By RICHARD SANDOMIR
Published: July 3, 2009
Douglas Warshaw has a theory: sports fans cannot read enough of athletes’ Twitter posts, blog entries and Facebook messages, but they need a simple, centralized way to keep in touch with the expanding digital load.
So he has built a Web site — Jockipedia.com — to prove that he is right.
“The Tower of Babel is getting bigger,” Warshaw, a lean, loquacious former network news and sports producer, said this week in his downtown office. “The desire to find people will just get bigger. It just is. It’s like gravity. Every day, more and more athletes, not just the professionals, are doing this online.”
In the rapidly evolving universe that Warshaw wants to tame, athletes are talking past the mainstream news media to fans (and peers) in slangy, informative, amusing, contentious ways that can be as vivid as they are banal.And teenage (or younger) athletes are digitally updating the world at an astonishing pace.
The shift in the way that athletes communicate was succinctly expressed last month by Shaquille O’Neal. “I’m da reporter now,” he said in a Twitter message in response to news media criticism of his tweeted barbs at Dwight Howard.
“This is a seismic change,” Warshaw said, “not just in the obvious way that athletes market themselves, but of relating to other athletes.”
Jockipedia is, essentially, Warshaw’s way of capitalizing on the growth of O’Neal’s brand of journalism. It aggregates thousands of links to professional, college and high school athletes’ Twitter and Flickr feeds, blogs, personal Web sites, Facebook and MySpace pages, YouTube video channels and charity sites.
He said that Jockipedia could mine players’ various sites, which are dispersed around the Internet, in a faster, more devoted fashion than Google or other search engines could. The site operates on a Wikipedia-like format and invites users to create pages for athletes not listed and add missing links (or correct bad ones) on existing pages.
Warshaw likens it to an “interactive phone book that gives you the best of all conversations.” Right now, the book is modest, with nearly 3,600 athletes, and others like Mark Cuban, the Dallas Mavericks’ owner, and Pete Carroll, the Southern California football coach. About 40 percent of the entries have at least one link; increasingly, it is Twitter.
Warshaw’s goal is immodest and possibly outrageous.
“We’re going to have every athlete in the world,” he said.
That will take a lot of users’ Wiki-like assistance.
“Its success may depend on whether fans feel an identity, like it’s their turf,” said Jonathan Zittrain, a Harvard Law professor and the author of “The Future of the Internet and How to Stop It.” He added: “It’s whether they feel no separation from the people who run the site.”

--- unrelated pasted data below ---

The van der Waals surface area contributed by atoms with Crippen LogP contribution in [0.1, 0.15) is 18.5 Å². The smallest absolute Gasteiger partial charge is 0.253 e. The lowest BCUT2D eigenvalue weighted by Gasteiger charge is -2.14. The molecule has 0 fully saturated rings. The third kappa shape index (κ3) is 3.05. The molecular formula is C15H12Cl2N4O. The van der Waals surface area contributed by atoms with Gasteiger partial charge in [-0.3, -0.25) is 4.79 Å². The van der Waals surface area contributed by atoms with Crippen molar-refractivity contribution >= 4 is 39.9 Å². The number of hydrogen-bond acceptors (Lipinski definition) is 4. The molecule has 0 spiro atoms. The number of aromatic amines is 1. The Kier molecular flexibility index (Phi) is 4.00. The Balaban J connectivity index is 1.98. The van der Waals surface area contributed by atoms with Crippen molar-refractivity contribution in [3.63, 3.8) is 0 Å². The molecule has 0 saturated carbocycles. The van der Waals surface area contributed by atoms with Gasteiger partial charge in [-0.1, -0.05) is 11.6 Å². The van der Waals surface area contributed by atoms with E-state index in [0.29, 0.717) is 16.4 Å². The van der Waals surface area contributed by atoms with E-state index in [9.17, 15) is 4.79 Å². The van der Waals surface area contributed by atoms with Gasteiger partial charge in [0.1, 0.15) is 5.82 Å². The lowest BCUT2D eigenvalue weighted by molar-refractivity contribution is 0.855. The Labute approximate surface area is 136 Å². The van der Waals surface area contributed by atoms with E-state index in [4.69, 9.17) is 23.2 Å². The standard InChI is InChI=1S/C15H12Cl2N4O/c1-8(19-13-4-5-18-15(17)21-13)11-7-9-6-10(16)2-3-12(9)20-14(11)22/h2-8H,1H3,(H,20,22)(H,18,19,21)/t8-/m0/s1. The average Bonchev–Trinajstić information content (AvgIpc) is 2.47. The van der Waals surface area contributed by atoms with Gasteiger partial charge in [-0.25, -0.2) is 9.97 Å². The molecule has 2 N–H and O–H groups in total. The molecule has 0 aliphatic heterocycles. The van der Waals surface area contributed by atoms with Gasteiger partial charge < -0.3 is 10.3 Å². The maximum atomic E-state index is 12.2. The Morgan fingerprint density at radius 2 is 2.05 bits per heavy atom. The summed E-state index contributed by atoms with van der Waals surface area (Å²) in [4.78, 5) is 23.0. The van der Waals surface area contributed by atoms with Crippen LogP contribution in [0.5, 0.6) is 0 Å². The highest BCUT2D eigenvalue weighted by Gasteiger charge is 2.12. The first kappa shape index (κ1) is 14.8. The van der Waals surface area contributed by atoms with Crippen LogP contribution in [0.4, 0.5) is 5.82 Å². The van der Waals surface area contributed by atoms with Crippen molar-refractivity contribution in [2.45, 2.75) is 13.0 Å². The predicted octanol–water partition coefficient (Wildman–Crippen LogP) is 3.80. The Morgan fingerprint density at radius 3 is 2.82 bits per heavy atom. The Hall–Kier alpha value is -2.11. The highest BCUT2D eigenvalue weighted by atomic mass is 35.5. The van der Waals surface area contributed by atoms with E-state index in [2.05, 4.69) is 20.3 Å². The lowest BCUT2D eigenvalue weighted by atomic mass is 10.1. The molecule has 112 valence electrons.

Jockipedia is not the first to aggregate athletes’ social media sites. The year-old SportsFanLive.com started its AthleteTweets sub-site, which now links to 260 players. David Katz, who created and runs the site, stuck to Twitter messages because they are more likely to be written by the athlete than a blog or a Web site post.
“The minute you think someone’s agent or P.R. person is doing it, it can hurt the athlete’s relationship with fans,” Katz said. “It’s nice to navigate to a Facebook or MySpace page. But the compelling, real-time experience is on Twitter.”
In his race to stay ahead of anyone who would copy his idea, Warshaw knows he must find ways to keep fans returning. He has to find ways to target advertisers and perhaps lure licensees of parts of the site.
And he has to ascertain that everything linked to Jockipedia is authenticated to fend off imposter or profanity-filled feeds. He said he was not worried, as the brand identity expert Dean Crutchfield jokingly suggested, that the authenticating a huge tide of feeds would require his staff to be “on crystal meth 24 hours a day.”
Shannon Terry, the co-founder of Rivals.com, a network of hundreds of college Web sites that is owned by Yahoo, gave Jockipedia an “A-plus” for originality with an immediate “wow factor.” But he wondered if it would sustain fan loyalty and interest if it was not more than a virtual search engine with a Wikipedia spin.
“My belief is that experts rule media, so if you build a social networking into a business without experts, it’s a shot in the dark,” he said. “At Rivals, we had some incredible communities, but we built them around experts in their fields.”
Jockipedia offers a form of expertise, or at least editorial guidance, on a companion site, The Jockosphere.
On it, the best and wittiest blog posts — from athletes as diverse as the skateboarder Tony Hawk and the lacrosse player Kyle Harrison, described as the “William Burroughs of the Jockosphere” — are distilled and discussed by staff writers.
But Warshaw said he had no plans to make Jockipedia into a site for fans, as opposed to one that served fans’ desires to stay in touch with athletes. So the sort of commentary normally found on common social media sites is prohibited.
“I want this to be about information directly from the athletes,” Warshaw said. The only fan input he wants would be reviews of the athletes’ sites, like book reviews on Amazon.com. “If it turns into a bunch of discussions about the athletes’ on-field performance, it will come down,” he said. “People can already do that on 1,006 sports sites.”
But he left open the possibility that as the site grows, “we might find out that our users want and are able to use our platform to connect with one another in ways we haven’t fully thought through.”